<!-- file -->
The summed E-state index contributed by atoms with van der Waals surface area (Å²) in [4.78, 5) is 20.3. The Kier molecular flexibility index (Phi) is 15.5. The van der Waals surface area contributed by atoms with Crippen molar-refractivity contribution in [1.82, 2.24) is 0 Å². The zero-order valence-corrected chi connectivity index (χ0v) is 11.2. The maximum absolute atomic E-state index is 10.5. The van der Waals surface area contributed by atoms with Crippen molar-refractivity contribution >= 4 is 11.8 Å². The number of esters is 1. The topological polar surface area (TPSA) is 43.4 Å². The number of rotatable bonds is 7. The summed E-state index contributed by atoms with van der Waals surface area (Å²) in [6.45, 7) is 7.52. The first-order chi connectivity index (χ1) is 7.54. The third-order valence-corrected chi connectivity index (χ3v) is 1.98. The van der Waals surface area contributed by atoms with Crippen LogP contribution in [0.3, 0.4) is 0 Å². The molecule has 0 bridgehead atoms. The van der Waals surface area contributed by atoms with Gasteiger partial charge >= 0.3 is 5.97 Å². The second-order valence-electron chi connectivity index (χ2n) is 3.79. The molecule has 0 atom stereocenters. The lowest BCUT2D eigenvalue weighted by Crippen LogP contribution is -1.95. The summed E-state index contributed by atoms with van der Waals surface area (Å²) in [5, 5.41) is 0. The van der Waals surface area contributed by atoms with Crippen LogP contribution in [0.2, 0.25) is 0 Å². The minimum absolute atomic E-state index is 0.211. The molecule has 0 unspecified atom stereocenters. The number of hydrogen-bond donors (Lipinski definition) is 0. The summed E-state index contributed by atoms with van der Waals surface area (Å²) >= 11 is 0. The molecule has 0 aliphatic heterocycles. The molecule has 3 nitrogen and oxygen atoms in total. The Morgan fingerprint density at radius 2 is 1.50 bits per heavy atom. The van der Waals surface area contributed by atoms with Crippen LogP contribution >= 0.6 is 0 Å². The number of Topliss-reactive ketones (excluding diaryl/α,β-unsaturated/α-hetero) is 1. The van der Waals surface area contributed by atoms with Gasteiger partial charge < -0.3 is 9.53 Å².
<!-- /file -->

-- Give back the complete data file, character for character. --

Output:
The summed E-state index contributed by atoms with van der Waals surface area (Å²) in [4.78, 5) is 20.3. The Kier molecular flexibility index (Phi) is 15.5. The van der Waals surface area contributed by atoms with Crippen molar-refractivity contribution in [1.82, 2.24) is 0 Å². The zero-order valence-corrected chi connectivity index (χ0v) is 11.2. The maximum absolute atomic E-state index is 10.5. The van der Waals surface area contributed by atoms with Crippen molar-refractivity contribution >= 4 is 11.8 Å². The number of esters is 1. The topological polar surface area (TPSA) is 43.4 Å². The number of rotatable bonds is 7. The summed E-state index contributed by atoms with van der Waals surface area (Å²) in [6.45, 7) is 7.52. The first-order chi connectivity index (χ1) is 7.54. The third-order valence-corrected chi connectivity index (χ3v) is 1.98. The van der Waals surface area contributed by atoms with Crippen LogP contribution in [0.3, 0.4) is 0 Å². The molecule has 0 bridgehead atoms. The van der Waals surface area contributed by atoms with Gasteiger partial charge >= 0.3 is 5.97 Å². The second-order valence-electron chi connectivity index (χ2n) is 3.79. The molecule has 0 atom stereocenters. The lowest BCUT2D eigenvalue weighted by Crippen LogP contribution is -1.95. The summed E-state index contributed by atoms with van der Waals surface area (Å²) in [5, 5.41) is 0. The van der Waals surface area contributed by atoms with Crippen LogP contribution in [0.2, 0.25) is 0 Å². The minimum absolute atomic E-state index is 0.211. The molecule has 0 unspecified atom stereocenters. The number of hydrogen-bond donors (Lipinski definition) is 0. The summed E-state index contributed by atoms with van der Waals surface area (Å²) >= 11 is 0. The molecule has 0 aliphatic heterocycles. The molecule has 3 nitrogen and oxygen atoms in total. The Morgan fingerprint density at radius 2 is 1.50 bits per heavy atom. The van der Waals surface area contributed by atoms with Crippen LogP contribution >= 0.6 is 0 Å². The number of Topliss-reactive ketones (excluding diaryl/α,β-unsaturated/α-hetero) is 1. The van der Waals surface area contributed by atoms with Gasteiger partial charge < -0.3 is 9.53 Å².